As Sean Ardoin will proudly attest, Creole United is not a band but a movement to unite Creole artists, create new material merging the old and new and incorporate the Louisiana Creole language as much as possible. As evidenced by its sophomore effort, the movement, still spearheaded by Ardoin and West Coast accordionist Andre Thierry, is indeed in fine shape. And like last time, there’s a star-studded guest list of accordionists/vocalists (mostly bandleaders) but other than Rusty Metoyer, everyone else—“Chubby” Carrier, “Sunpie” Barnes, “Step” Rideau and Kaleb LeDay—is new.
It’s an unusual concept but this all-original affair looks more to the present and future than the past, even with Thierry’s blistering, bluesy, Clifton Chenier–recalling performance on “Cookies.” “Easy Riding” mixes Carrier playing a riff of his grandfather Warren Carrier with atypical modern rhythms. The title track, phonetically spelled in Creole, practically ventures into swamp funk territory while “Je Pas Fou” sounds like the Neville Brothers on zydeco.
But where this disc excels is in its unveiling of new sounds flavored with fresh seasonings, stuff not normally heard on a typical z-platter. “Come Back to Me” soars to its emotional zenith on an ever-shifting arrangement showcasing Jairus Daigle’s artsy, progressive violin playing. It’s also Ardoin’s best vocal performance of the disc as he imploringly pleads for a second chance. “What You Get” is almost a radio pop hit with Efron Simon’s keys and Rideau’s accordion bouncing infectiously along.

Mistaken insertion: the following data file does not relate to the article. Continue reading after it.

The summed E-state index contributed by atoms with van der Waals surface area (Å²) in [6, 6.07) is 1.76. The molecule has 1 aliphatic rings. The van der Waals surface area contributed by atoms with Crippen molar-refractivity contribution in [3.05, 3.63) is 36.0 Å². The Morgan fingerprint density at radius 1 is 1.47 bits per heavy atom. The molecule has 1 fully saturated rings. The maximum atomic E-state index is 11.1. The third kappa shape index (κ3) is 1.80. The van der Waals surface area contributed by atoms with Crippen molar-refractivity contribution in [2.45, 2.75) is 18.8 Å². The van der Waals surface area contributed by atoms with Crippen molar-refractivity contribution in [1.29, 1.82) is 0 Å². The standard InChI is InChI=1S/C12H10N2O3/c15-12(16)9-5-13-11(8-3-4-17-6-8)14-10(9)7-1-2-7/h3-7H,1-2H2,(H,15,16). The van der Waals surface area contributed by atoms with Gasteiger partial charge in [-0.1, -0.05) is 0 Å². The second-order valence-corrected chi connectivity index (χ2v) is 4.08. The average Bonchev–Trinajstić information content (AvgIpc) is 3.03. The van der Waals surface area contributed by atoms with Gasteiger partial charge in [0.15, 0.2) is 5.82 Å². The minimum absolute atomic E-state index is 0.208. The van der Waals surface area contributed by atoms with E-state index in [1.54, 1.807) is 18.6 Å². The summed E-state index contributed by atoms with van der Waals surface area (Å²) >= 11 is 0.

Though Ardoin and Thierry collaborated on these songs, it’s obvious that Ardoin played a huge role in their development, especially given the creative finishing touches and strength-in-numbers background vocals. He sings on all tracks but often alternating with another vocalist, giving the movement a feeling of solidarity and brotherhood.